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Stratum Plus. 2000. № 6

S. V. Beletskii (St.-Petersburg, Russia)

The Origin of the Russian Heraldry




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Pages: 366-424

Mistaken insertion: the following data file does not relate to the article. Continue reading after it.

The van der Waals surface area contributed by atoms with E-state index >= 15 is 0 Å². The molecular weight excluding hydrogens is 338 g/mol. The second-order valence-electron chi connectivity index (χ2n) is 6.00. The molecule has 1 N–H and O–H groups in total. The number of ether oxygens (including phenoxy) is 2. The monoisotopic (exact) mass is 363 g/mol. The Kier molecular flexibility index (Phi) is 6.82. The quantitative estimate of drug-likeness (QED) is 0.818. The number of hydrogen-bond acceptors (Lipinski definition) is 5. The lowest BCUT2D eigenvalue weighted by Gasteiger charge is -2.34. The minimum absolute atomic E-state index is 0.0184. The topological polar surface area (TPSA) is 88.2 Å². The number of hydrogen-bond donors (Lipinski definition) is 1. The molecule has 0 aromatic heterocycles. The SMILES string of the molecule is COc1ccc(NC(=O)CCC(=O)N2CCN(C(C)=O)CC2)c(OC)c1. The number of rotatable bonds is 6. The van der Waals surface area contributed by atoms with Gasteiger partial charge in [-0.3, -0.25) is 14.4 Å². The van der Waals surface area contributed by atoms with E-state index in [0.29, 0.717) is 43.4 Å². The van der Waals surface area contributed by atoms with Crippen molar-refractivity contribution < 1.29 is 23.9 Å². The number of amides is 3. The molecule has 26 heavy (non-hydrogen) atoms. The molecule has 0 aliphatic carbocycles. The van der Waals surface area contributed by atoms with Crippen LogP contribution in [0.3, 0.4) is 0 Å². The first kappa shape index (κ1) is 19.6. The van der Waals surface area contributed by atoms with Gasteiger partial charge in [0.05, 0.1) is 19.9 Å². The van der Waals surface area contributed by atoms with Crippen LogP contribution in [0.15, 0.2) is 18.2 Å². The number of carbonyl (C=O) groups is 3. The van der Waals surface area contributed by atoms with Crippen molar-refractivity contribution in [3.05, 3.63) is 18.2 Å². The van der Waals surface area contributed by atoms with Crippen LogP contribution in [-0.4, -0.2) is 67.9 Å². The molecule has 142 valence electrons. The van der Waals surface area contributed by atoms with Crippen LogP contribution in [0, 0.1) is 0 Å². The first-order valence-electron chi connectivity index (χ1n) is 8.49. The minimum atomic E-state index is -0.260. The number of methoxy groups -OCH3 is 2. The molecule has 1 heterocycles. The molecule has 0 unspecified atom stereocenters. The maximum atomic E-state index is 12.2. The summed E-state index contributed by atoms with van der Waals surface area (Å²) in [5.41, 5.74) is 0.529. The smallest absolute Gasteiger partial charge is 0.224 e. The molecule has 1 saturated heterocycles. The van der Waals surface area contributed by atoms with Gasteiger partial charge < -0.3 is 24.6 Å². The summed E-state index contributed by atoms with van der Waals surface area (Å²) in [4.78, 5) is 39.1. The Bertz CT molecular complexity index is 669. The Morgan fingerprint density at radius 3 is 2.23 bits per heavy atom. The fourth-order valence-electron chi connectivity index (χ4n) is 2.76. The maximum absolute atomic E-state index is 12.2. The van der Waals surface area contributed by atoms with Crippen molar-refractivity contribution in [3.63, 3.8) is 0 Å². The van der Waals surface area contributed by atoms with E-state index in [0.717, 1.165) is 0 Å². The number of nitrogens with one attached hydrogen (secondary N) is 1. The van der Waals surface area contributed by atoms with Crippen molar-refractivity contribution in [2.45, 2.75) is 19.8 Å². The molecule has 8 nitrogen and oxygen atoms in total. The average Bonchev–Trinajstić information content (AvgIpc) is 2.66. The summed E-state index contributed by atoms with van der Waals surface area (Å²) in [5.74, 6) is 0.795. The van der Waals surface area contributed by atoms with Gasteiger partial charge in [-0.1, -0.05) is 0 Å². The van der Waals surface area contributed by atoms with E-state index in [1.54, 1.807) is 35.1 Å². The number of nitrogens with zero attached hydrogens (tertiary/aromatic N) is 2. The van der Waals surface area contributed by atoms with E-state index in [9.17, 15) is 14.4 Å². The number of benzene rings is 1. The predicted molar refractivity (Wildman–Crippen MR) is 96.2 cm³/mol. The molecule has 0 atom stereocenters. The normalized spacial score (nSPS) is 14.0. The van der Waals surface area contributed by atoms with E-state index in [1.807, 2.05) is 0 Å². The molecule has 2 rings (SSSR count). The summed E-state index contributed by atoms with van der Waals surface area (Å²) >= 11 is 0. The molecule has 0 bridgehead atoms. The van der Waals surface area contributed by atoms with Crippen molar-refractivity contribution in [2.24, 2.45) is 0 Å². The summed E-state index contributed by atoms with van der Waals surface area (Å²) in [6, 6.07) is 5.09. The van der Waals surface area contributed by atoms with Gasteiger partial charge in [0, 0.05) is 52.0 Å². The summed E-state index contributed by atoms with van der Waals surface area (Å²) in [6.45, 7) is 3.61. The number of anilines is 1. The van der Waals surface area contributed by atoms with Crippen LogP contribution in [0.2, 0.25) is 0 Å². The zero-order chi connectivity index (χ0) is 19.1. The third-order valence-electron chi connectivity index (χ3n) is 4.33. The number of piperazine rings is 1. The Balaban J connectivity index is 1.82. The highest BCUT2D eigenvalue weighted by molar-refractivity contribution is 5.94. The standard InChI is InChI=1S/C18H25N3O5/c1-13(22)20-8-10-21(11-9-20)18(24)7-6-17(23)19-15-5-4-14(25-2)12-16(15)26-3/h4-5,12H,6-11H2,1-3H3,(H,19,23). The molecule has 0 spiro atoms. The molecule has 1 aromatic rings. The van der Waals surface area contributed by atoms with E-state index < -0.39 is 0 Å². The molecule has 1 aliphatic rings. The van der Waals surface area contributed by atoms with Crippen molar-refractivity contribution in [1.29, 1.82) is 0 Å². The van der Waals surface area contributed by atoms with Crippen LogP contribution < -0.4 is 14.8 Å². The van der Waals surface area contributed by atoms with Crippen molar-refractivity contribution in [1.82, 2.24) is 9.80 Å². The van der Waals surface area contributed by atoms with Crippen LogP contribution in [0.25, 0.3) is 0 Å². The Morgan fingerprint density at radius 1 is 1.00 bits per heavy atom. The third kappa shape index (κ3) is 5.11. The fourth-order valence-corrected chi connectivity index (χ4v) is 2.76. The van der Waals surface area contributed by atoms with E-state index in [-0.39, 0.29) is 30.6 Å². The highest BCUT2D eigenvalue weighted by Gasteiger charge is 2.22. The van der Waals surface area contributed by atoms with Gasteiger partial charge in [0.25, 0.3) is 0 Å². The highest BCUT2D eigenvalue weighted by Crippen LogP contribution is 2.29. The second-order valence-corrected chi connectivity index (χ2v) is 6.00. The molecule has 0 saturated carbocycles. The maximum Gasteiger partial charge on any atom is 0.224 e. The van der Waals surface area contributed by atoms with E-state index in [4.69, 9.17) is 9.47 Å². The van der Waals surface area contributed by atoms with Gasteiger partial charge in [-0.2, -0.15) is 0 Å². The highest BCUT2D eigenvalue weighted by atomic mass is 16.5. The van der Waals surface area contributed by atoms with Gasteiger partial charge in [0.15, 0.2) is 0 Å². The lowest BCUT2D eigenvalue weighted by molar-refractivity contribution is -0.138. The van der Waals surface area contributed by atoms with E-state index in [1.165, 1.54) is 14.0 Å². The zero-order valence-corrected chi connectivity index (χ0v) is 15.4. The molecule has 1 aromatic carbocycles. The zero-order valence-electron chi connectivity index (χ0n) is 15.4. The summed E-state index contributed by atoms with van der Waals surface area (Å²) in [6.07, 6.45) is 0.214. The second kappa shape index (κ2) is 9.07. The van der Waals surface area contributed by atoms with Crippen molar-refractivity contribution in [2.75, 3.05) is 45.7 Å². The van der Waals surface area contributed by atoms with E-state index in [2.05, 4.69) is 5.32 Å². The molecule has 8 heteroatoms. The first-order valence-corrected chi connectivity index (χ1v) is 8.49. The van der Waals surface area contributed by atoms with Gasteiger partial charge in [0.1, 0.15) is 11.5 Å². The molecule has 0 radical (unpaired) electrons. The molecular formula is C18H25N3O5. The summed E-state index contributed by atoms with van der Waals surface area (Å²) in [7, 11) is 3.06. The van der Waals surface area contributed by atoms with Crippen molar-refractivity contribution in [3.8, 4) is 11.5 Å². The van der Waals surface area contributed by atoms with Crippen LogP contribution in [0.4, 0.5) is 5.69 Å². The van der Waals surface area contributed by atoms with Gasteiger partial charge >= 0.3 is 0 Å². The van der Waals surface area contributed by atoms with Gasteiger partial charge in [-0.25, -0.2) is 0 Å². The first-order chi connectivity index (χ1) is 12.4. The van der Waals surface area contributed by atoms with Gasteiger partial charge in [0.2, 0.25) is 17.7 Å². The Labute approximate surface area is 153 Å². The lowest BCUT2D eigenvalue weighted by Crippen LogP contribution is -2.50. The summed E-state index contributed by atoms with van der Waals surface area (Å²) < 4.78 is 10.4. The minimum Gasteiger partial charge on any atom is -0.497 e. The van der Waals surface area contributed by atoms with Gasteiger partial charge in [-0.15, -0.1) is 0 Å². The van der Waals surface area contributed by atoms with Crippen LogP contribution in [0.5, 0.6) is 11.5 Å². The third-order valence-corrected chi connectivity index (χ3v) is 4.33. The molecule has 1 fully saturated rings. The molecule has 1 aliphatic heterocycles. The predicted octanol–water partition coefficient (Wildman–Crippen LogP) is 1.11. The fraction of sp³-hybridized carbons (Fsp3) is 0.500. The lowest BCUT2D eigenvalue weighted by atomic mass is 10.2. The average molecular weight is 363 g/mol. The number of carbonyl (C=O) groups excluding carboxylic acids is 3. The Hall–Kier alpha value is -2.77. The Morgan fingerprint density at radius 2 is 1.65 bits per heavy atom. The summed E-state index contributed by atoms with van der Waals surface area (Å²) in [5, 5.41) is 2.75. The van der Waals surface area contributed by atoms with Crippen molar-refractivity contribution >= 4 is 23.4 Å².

The term «heraldry» is not used with the personal and urban emblems of the Russian Middle Age. Indeed, in XIV-XVII Russia did not know stems. There were, however, signs, which undoubtedly were symbols of power. These were the Rurik dynasty’s bidents or tridents; their images are found on various objects, including the earliest coins and stamps. Majority of researchers are inclined to interpret them as personal and family symbols of the Russian knyazes in X-XIII c. The Rurik dynasty’s signs treated as stems face an essential difficulty. The stem’s layout follows strict rules, its inheritance is also strictly regulated. Meanwhile, the written records do not mention any rule on inheritance of the dynasty’s tamga. The same signs would be ascribed to different knyazes upon an assumption that a son of a trident’s owner could use a bident, and after that could use the trident again. If so, then it seems there were no laws in transmitting the signs from one generation to another, and hence, the signs are heraldic in essence. A conclusion on chaotic rules of inheritance of the signs, however, is wrong, because genealogical schemes have been built so far upon various ideas about personifications of the signs depending on the place they were found and dating of the object. To overcome this hypothetic practice, a new research has been pursued of the primary record. It reviewed objects dated by X – XI cc. with images of the Rurik’s dynasty: coins (Chapter 1), stamps (Chapter 2), graffiti on coins (Chapter 3), drawings on household items and walls of temples (Chapter 4), the so-called “heraldic pendants” (Chapter 5), potter’s stamps (Chapter 6) and graffiti on bludgeon made of horn (Chapter 7). The research has crowned with a genealogical scheme (fig. 35) containing personified signs of the Russian knyazes. It established that a simple bident was used by the ruling dynasty since Igor, and could be used already by his father Rurik. Until the IV generation the sign was inherited without any changes. Its first transformations took place in time of Svyatoslav’s sons: one of them, Yaropolk, was entitled to receive the family’s bident, Oleg changed its leg’s shape, and Vladimir used trident when his father was still alive. Apparently, it was during Svyatoslav’s sons’ fight for their father’s heritage that Rurik’s family sign transformed into personal-family one. This transition to use of personal-family signs is also connected with representatives of the V generation of the dynasty. Svyatopolk Yaropolchich, the only son of Svyatoslav’s eldest son, used his family’s bident till 1013, later to change its form. St. Vladimir’s sons originally used to possess personal-family signs: Vysheslav added a cross to the leg of his father’s trident; his younger brothers would change the shape of the central dent. The same principle by which the elder son changes the leg of the inherited trident can be seen with representatives of VI-VII generations – grand- and great-grandchildren of Vladimir Svyatoslavich. So, Russia not only had a set-up structure of personal and family signs, but also followed a detailed order of their inheritance. One can be sure ascertaining that in X-XI cc. there was a peculiar heraldic system in Russia, and Rurik dynasty’s signs we find today are Russia’s earliest stems.



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